addresses to us every year during Advent is not a message of resignation or
sadness, but a message of hope and joy, a message to be internalized and
communicated. And in this “communication” music and singing also come into play.
The liturgy and popular traditions of Christmas are full of music and songs. The
same Gospel account speaks to us of the hymn of the angels: “Glory to God in the
highest, and on earth peace to men whom he loves” (Lk 2:14).
With your song, you contribute to spreading this message of love and life, touching
so many hearts and widening the perimeter of fraternity. This is how God works in
human history, even in painful and desolate scenarios: with mercy he calls all of us,
he uses our talents as well as our limitations, and he wants to save today’s
humanity. Like at Christmas, every day!
Dear friends, your talent is a gift and it is also a responsibility, of which to be
grateful and aware, while – as Saint John Paul II wrote to artists – «with passionate

dedication seek new epiphanies of beauty to give it to the world» (Letter to artists,
April 4, 1999). Music soothes, disposes to dialogue, favors encounter and
friendship. In this sense it is an open road to peace.
Thank you for coming. Best wishes to you and your loved ones. I give you my
heartfelt blessing and ask God to bless you. And please don’t forget to pray for me.
Thank you!



Distinguished Ladies and Gentlemen!
A cordial greeting to all of you on the occasion of the VIII Rome MED Dialogues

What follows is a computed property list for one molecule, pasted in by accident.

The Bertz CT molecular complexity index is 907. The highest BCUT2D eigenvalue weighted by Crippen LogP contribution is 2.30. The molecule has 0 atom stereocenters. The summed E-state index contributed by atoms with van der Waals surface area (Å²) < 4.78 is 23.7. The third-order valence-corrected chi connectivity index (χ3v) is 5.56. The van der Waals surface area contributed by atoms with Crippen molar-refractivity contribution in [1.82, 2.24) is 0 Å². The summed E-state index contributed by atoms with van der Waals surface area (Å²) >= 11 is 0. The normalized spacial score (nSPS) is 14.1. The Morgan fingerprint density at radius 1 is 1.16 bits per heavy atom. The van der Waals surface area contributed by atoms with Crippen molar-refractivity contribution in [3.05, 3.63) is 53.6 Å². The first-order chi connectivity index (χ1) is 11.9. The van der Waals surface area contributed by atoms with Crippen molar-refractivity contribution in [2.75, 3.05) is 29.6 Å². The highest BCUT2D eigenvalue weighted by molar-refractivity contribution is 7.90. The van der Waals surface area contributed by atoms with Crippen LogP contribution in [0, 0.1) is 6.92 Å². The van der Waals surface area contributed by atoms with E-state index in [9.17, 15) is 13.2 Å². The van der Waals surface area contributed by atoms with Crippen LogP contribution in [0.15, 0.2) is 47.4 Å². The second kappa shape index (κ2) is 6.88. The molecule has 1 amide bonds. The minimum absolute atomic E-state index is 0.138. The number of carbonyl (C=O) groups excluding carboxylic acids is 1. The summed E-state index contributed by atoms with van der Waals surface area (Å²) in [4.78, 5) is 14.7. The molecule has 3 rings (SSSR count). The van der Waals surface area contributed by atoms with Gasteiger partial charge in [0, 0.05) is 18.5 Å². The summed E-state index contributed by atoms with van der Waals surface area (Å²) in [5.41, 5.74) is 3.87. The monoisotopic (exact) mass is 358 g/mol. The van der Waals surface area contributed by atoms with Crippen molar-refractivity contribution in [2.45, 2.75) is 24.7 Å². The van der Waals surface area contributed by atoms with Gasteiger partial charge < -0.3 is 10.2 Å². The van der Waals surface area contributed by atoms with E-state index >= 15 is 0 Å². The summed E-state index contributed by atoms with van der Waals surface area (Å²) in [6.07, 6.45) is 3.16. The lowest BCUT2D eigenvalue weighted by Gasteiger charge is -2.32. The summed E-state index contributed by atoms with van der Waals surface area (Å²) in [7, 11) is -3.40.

Conference, which for several years has been an appointment promoted by the
Italian Ministry of Foreign Affairs and International Cooperation and by the Institute
for International Political Studies, in order to promote shared policies in the
Mediterranean area.
The method of this Conference is significant and important in itself, namely the
commitment to dialogue, discussion, common reflection, the search for solutions or
even just coordinated approaches towards those that are – and can only be – the
common interests of the peoples who, in the diversity of their respective cultures,
overlook the mare nostrum. A sea which, in its history as a medium terrarum, has a
vocation for progress, development and culture which unfortunately seems to have
lost in the recent past and which needs to be recovered fully and with conviction.
In fact, the Mediterranean has the great potential of bringing three continents into
contact: a link which historically, also through migration, has been extremely